Dear Warrior, let’s journey together

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To my Warrior,

We have found each other.

The mere thought still fills me with a sense of unbelievable wonder and delight.

And you, my dear warrior — you are a sky full of stars, an ocean of deep wonders, a mountain of marvels.

You are a lover and slave of the High King of heavens and earth, a servant of people, a friend to many.

You are an encourager, supporter, and pursuer of my heart.

The road is still long.

There will still be storms to brave, and depths to journey, perhaps through dark tunnels, and even through barren heights when the sun will be high and unforgiving.

But we are together now.

Somehow, that brings me comfort and strength in this new journey.

With the King’s blessing on us, and with family and community cheering us on, I still promise to fight for you, and with you.

Fighting with you,

Your Warrior Princess

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KILIGology: Thinking Straight While Kinikilig

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“He seems like a really nice guy.”

It was a Saturday night, and my friends and I had just met with My Special Friend, a guy I’d been getting to know in the last few months. Things were getting serious, and my friends had risen to the occasion to meet him and get to know him, a.k.a. grill him in a nice way, a.k.a. ask him some hard questions.

I was happy with how the night turned out. My friends delivered and really did ask him some serious, hard questions, and in my opinion, Guy delivered as well – he seemed really honest. Guy also said some really kilig-inducing stuff, stuff that made me feel na napakahaba ng hair ko. My kilig levels were off the charts.

Then Guy left, and my friends and I jumped into “deliberation” (like a panel, lol). As my friends and I continued talking, however, I felt the kilig slowly wearing off. While my friends were really, genuinely happy for me, they also raised some significant, legitimate questions about the Guy.

I’ve been thinking really hard about this, because as my closest friends know, in the past, whenever I felt kilig, all reason and logic fled me. This has then resulted to embarrassingly bad decisions, which then led to painful, painful heartbreaks.

But did it really have to? Did my kilig and my ability to be objective have to be mutually exclusive? In other words, hindi ba talaga pwedeng Utak AT Puso?

My musings, compounded with past conversations I’ve had with my Counselor, have led me to some things.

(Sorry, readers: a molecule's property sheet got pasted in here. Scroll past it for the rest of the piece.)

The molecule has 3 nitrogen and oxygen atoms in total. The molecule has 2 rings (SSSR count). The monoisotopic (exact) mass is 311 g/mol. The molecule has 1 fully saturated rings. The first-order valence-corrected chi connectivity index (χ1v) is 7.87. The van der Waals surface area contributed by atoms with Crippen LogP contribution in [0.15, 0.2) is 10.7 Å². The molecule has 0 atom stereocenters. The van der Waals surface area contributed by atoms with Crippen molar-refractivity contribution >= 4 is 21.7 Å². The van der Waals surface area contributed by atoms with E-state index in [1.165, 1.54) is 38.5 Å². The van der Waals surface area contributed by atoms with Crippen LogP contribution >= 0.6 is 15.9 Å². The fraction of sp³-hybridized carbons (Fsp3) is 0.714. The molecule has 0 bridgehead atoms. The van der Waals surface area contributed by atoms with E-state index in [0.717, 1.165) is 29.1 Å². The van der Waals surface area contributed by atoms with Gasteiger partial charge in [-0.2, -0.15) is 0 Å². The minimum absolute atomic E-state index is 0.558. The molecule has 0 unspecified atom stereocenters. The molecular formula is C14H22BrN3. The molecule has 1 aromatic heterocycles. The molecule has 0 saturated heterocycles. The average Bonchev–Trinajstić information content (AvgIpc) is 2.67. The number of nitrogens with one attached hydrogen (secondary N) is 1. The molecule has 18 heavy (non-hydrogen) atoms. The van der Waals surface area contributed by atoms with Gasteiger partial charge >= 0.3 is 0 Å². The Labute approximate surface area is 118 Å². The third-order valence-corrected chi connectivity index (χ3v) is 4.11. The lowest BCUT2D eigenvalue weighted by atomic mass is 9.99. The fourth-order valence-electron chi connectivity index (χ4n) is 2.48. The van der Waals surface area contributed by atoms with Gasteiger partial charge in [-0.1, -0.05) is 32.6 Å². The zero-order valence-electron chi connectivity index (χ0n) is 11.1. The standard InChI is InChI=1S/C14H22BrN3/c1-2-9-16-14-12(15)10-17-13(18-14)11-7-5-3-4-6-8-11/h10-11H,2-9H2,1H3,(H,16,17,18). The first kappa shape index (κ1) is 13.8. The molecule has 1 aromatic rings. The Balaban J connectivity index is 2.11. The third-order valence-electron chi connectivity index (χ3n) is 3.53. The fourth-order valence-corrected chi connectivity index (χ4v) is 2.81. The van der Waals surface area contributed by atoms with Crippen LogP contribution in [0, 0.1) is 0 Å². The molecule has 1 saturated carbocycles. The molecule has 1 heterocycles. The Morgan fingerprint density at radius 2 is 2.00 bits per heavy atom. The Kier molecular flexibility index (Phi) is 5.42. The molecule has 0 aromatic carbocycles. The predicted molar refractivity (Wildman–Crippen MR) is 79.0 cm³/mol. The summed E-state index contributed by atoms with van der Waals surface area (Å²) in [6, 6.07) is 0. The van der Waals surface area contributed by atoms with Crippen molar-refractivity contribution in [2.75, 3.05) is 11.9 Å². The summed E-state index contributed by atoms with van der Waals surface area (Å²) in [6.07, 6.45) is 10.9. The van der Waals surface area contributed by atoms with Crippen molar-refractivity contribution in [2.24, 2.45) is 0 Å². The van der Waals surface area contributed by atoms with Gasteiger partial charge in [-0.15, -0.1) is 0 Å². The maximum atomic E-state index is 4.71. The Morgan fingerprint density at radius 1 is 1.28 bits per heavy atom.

I MUST ACKNOWLEDGE MY kilig.

There is no point in denying this, or playing it down. It is a lesson I learned the hard way: honesty, especially to myself, is important.

I MUST IDENTIFY THE ROOT OF MY kilig.

This is the lengthy part. Bear with me as I explain this.

Identifying what made me feel kilig is important, so that I could identify which of my core emotional needs is/are being met.

When I think about it, the reason for my kilig was actually a sum total of Guy’s efforts and attitude towards me (his consistent respectful communication, his gifts, time spent with me, etc.).

But also, there were certain specific moments na kinilig ako. Like that night with me and my friends, when he said that “Sarah is worth the effort.”

On a scale of 1-10, my kilig level shot up to 15.

Now, back to emotional needs. We all have emotional needs, and when these needs are met, we feel “positive” emotions – contentment, happiness, kilig, etc. (While these needs are valid and legitimate, sometimes we don’t meet these needs in healthy, or legitimate ways. But that’s another blog post for another time.)

Two of my high emotional needs are (1) for me to feel that I am worthy… of friendship, of achievements, and of pursuit, and (2) to be thought worthy of someone I admired and respected. So when Guy, who I admired and respected, said that he thought I was worthy, I was on cloud nine.

It was important for me to identify this, because I am reminded that these needs could actually be met through other legitimate ways. This is why even without My Special Friend, or any guy for that matter, pursuing me, I can still be contented and fulfilled. Already, this thought lifts off whatever pressure I might feel to be in a relationship.

A more important reminder and realization, however, is that ultimately, my emotional needs will never be completely, fully met by My Special Friend, no matter how awesome he is. And I shouldn’t expect him to; it is an unfair expectation to put on him.